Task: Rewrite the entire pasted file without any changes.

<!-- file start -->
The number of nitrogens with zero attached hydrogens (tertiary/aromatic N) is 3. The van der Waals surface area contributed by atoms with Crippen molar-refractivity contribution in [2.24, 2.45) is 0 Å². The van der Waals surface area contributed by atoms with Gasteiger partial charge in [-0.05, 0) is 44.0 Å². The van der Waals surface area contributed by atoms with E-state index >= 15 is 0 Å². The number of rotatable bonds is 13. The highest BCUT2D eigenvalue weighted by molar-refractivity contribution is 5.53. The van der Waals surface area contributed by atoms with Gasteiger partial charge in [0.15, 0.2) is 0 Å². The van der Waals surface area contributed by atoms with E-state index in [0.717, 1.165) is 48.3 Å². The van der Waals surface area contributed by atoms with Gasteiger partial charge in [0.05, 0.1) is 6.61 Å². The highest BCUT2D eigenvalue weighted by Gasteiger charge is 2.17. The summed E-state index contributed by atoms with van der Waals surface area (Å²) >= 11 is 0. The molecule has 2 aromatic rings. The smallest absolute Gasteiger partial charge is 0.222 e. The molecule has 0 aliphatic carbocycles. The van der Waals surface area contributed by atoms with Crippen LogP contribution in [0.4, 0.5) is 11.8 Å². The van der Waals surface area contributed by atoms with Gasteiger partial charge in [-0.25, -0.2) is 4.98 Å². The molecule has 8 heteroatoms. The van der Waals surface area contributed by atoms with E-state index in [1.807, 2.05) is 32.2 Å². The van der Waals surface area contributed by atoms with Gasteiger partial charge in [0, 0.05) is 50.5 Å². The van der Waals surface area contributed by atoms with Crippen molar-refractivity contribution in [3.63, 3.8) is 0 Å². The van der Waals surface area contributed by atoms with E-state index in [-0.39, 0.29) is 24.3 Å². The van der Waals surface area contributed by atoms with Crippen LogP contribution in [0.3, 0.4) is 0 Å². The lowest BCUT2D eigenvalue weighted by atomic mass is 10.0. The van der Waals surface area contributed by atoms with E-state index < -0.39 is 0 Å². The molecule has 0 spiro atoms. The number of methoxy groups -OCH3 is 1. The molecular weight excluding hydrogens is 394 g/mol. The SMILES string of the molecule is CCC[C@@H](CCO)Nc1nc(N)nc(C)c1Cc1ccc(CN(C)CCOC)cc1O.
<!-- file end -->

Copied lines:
The number of nitrogens with zero attached hydrogens (tertiary/aromatic N) is 3. The van der Waals surface area contributed by atoms with Crippen molar-refractivity contribution in [2.24, 2.45) is 0 Å². The van der Waals surface area contributed by atoms with Gasteiger partial charge in [-0.05, 0) is 44.0 Å². The van der Waals surface area contributed by atoms with E-state index >= 15 is 0 Å². The number of rotatable bonds is 13. The highest BCUT2D eigenvalue weighted by molar-refractivity contribution is 5.53. The van der Waals surface area contributed by atoms with Gasteiger partial charge in [0.15, 0.2) is 0 Å². The van der Waals surface area contributed by atoms with E-state index in [0.717, 1.165) is 48.3 Å². The van der Waals surface area contributed by atoms with Gasteiger partial charge in [0.05, 0.1) is 6.61 Å². The highest BCUT2D eigenvalue weighted by Gasteiger charge is 2.17. The summed E-state index contributed by atoms with van der Waals surface area (Å²) >= 11 is 0. The molecule has 2 aromatic rings. The smallest absolute Gasteiger partial charge is 0.222 e. The molecule has 0 aliphatic carbocycles. The van der Waals surface area contributed by atoms with Crippen LogP contribution in [0.4, 0.5) is 11.8 Å². The van der Waals surface area contributed by atoms with Gasteiger partial charge in [-0.25, -0.2) is 4.98 Å². The molecule has 8 heteroatoms. The van der Waals surface area contributed by atoms with E-state index in [1.807, 2.05) is 32.2 Å². The van der Waals surface area contributed by atoms with Gasteiger partial charge in [0, 0.05) is 50.5 Å². The van der Waals surface area contributed by atoms with Crippen molar-refractivity contribution in [3.63, 3.8) is 0 Å². The van der Waals surface area contributed by atoms with E-state index in [-0.39, 0.29) is 24.3 Å². The van der Waals surface area contributed by atoms with Crippen LogP contribution in [0.3, 0.4) is 0 Å². The lowest BCUT2D eigenvalue weighted by atomic mass is 10.0. The van der Waals surface area contributed by atoms with E-state index < -0.39 is 0 Å². The molecule has 0 spiro atoms. The number of methoxy groups -OCH3 is 1. The molecular weight excluding hydrogens is 394 g/mol. The SMILES string of the molecule is CCC[C@@H](CCO)Nc1nc(N)nc(C)c1Cc1ccc(CN(C)CCOC)cc1O.